Join the gift-giving revolution

Join the gift-giving revolution

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To the Editor:

Christmas 2011 and the birth of a new tradition — support our Island businesses.

As the holidays approach, the giant Asian factories are kicking into high gear to provide Americans with monstrous piles of cheaply produced goods — merchandise that has been produced at the expense of American labor. This year will be different.

This year Americans will give the gift of genuine concern for other Americans. There is no longer an excuse that, at gift-giving time, nothing can be found that is produced by American hands. Yes there is.

It’s time to think outside the box, people. Who says a gift needs to fit in a shirt box, wrapped in Chinese-produced wrapping paper? (Even most Hallmark products are made in China.) Mind you, I am not against the Chinese at all, but rather more for our American workers.

Everyone, yes everyone, gets their hair cut. How about gift certificate from your local American hair salon or barber? Gym membership? It’s appropriate for all ages who are thinking about some health improvement.

Who wouldn’t appreciate getting their car detailed? Small, American-owned detail shops and car washes would love to sell you a gift certificate or a book of gift certificates. Perhaps that grateful gift receiver would like his driveway sealed or lawn mowed for the summer, or the driveway plowed all winter, or games at the local golf course.

There are a many Island-owned and owner-run restaurants — all offering gift certificates. And, if your intended isn’t the fancy eatery sort, what about a half dozen breakfasts at the local breakfast spot. Remember, folks, this isn’t about big national chains — this is about supporting your hometown Americans with their financial lives on the line to keep their doors open.

How many people couldn’t use an oil change for their car, truck, or motorcycle, done at a shop run by the American working guy?

Thinking about a heartfelt gift for mom? Mom would love the services of a local cleaning lady for a day.

Computers can always use a tune-up, and I know you can find some young Island person who is struggling to get his repair business up and running.

Okay, you were looking for something more personal. Local artisans spin their own wool and knit them into classically beautiful sweaters and scarves. They make jewelry, sheepskin slippers and hats,and pottery and beautiful wooden boxes to name a few items. These and more (80-plus exhibitors) can be seen at the Artisan’s Fair at the Ag Hall held November 25 and 26, here on the Island.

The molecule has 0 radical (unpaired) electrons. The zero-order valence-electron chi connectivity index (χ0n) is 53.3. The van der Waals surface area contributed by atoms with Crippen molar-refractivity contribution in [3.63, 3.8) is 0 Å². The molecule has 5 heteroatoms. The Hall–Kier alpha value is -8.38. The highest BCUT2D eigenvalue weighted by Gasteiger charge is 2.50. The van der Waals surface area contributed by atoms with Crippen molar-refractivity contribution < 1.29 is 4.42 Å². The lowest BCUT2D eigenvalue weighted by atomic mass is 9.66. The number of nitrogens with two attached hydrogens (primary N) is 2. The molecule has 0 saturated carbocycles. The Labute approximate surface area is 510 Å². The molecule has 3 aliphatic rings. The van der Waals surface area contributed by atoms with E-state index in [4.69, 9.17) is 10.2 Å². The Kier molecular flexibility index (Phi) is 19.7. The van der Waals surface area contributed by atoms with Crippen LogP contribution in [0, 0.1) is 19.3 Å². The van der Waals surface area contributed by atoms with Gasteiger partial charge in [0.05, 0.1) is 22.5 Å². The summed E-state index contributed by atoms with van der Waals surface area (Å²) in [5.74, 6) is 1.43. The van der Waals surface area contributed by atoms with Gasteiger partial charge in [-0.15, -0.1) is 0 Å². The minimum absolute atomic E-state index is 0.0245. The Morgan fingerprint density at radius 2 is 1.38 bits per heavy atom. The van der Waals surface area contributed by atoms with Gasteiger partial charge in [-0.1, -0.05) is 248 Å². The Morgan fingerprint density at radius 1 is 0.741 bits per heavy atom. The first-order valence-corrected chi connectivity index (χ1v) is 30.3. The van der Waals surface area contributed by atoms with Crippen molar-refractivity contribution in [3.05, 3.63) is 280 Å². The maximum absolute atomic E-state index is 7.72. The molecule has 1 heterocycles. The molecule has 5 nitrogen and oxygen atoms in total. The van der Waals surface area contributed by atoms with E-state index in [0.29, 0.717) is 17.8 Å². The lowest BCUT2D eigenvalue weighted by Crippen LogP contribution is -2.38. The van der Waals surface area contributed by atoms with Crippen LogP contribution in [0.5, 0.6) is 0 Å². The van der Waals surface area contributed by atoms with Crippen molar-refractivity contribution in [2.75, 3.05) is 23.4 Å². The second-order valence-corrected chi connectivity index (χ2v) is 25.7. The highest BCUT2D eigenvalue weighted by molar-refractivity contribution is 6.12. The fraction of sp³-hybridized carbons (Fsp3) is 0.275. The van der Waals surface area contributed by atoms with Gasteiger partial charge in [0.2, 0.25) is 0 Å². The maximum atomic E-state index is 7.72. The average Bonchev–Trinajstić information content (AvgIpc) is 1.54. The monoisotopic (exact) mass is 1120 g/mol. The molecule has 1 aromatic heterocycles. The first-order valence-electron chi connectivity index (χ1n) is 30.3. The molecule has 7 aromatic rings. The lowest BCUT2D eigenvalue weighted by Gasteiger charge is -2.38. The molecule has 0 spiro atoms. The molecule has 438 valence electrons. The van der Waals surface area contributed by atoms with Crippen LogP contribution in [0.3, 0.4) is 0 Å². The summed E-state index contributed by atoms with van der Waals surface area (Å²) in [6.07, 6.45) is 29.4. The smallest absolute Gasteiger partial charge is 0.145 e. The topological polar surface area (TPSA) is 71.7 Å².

Plan your holiday outings at local, owner-operated restaurants and leave your server a nice tip. And, how about going out to see a play or ballet at your hometown theatre. Musicians need love too, so find a venue showcasing local bands.

Honestly, do you really need to buy another few hundred Chinese-made lights for the house? When you buy a five-dollar string of lights, about fifty cents stays in the community. If you have that kind of money to burn, consider leaving it instead for the mailman, trash man, or babysitter as a nice big tip.

You see, Christmas is no longer about draining American pockets so that other countries can build another glittering city. Christmas is now about caring about us, encouraging American small businesses tokeep plugging away to follow their dreams. And, when we care about other Americans, we care about our communities, and the benefits come back to us in ways we couldn’t imagine.

This is the new American Christmas tradition.

Forward this to everyone on your mailing list. Post it to discussion groups. Throw up a post on Craigslist in the Rants and Raves section in your city. Put it on Facebook, Twitter.

This is a revolution of caring about each other, and isn’t that what Christmas is about?

Ann Floyd

Chappaquiddick